Why You Should Ditch The Car And Run To Work
Tips & Tricks
Why You Should Ditch The Car And Run To Work

My eyes were dry from staring at the computer, trying to differentiate between the minor nuances of North Face backpacks. I was in rather urgent need of one, considering earlier in the week my commuter bike had been torn from its lock behind my Houston apartment, and I’d been forced to spend the rest of my paycheck on Lyft rides.

I could get another bike, but to be honest, it had been a hassle to lug the thing around, lock it up, and ride it over Houston’s nightmarish sidewalks. I can’t afford a car, so that was out. Luckily, the bus could get me to work- but not home in a timely manner.  

So I decided to start running.

Running Commuting

Photo by JaySi

I’m a runner already, so adding 2.5 miles in the afternoon to my training would be easy. I had the shoes, gear and strength for this to work. But there was one essential I was lacking… a backpack.  

This backpack needed to be perfect. In committing to run commuting, I couldn’t have some scrappy little bag that was going to allow my lunch leftovers to spill into its crevices, or whose straps would leave scars across my shoulders. I’ve traveled plenty, and learned the hard way that buying a backpack because it’s pretty doesn’t mean it’s going to be comfortable for running. I wasn’t about to make the mistake with this one.

After several hours of opening and closing tabs, I finally made a decision and, fingers crossed, ordered what I hoped would be the perfect bag.

Finding The Right Bag

The North Face Jester Backpack

My new Jester backpack arrived a few days later, in a purple-y pink light enough to be decidedly feminine but dark enough to withstand sweat stains (a men’s version is also available here). The main compartment is the perfect size to fit my lunch bag, clothes, and a change of shoes. A jacket and a tiny bag of toiletries fit on top. Within the Jester’s second pouch are a number of tiny, slimmer pouches, allowing me to secure my wallet, phone and keys without fear of them disappearing into the black hole that exists at the bottom of backpacks. The right shoulder strap chafed the first week, stiff and adjusting to its new life as my traveling companion, but the more I’ve used it the more it’s softened to the contours of my body. The single, adjustable strap across the chest isn’t restrictive, but prevents the bag from bouncing up and down while I run.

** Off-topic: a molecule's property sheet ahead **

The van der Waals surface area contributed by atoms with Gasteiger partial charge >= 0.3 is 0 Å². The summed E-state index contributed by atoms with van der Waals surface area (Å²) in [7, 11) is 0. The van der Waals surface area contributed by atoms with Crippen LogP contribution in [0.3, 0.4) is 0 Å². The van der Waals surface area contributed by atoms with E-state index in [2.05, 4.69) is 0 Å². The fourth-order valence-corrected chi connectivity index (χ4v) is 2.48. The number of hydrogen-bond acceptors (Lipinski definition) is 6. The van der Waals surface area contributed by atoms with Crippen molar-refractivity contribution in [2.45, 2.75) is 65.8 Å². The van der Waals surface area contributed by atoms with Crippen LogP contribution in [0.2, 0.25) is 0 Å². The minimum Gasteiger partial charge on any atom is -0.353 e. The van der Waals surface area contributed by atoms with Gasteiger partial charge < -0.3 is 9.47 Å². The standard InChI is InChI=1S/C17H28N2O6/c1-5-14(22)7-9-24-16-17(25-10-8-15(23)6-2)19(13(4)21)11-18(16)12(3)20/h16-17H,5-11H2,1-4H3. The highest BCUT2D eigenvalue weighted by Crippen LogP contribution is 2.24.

I felt like I’d made a good decision, but not even a few weeks in, I began to realize this little backpack had changed my life. Having the ability to run commute is incredible. Running home five days a week means I get some miles in even if I sleep through my alarm and miss my morning run, keeping me consistent. Having a little extra weight on my back forces me to engage my core – I’m beginning to see abs again! But this bag’s benefits are more than physical.

More Time To Think

Photo by Aila Images
Photo by Aila Images

Running home with my work gear tucked safely away has allowed me to see the sun set as I cross the highway, skipping right over rush hour traffic. Though the Jester is comfortable, feeling its weight reminds me to slow down, and I notice things I might not have otherwise – the flowers, the woman in the passenger seat of a sedan doing her mascara in the mirror, the way the railing on a certain balcony has been so beautifully designed.

Running home gives me nice space to think, to breathe a little. Instead of rushing from work to beat traffic, I have a chance to relax and let my mind wander, and work out problems or ideas in my head.

When I have a little more energy, I can add small adventures to my run commute. After one tiring workday I was craving ice cream, so I took a detour that led me past a grocery store. The looks I got as I stood in the parking lot and stuffed both my shirt and a carton of ice cream into my backpack, then strapped the whole thing to myself and strode off, were hilarious.

During COVID, running around town has been a safer way to commute than taking a Lyft or riding the bus all the time, and it’s a lot cheaper than a new bike. It’s more eco-friendly than driving. More importantly, crazily- I look forward to my daily commute, now. I get to ease the blood back into my legs from standing all day, to move again, to feel more in flow. I get to see the sights, skip the traffic, and return home peacefully.

Who would have thought all this would come from a backpack with an admittedly wacky name?

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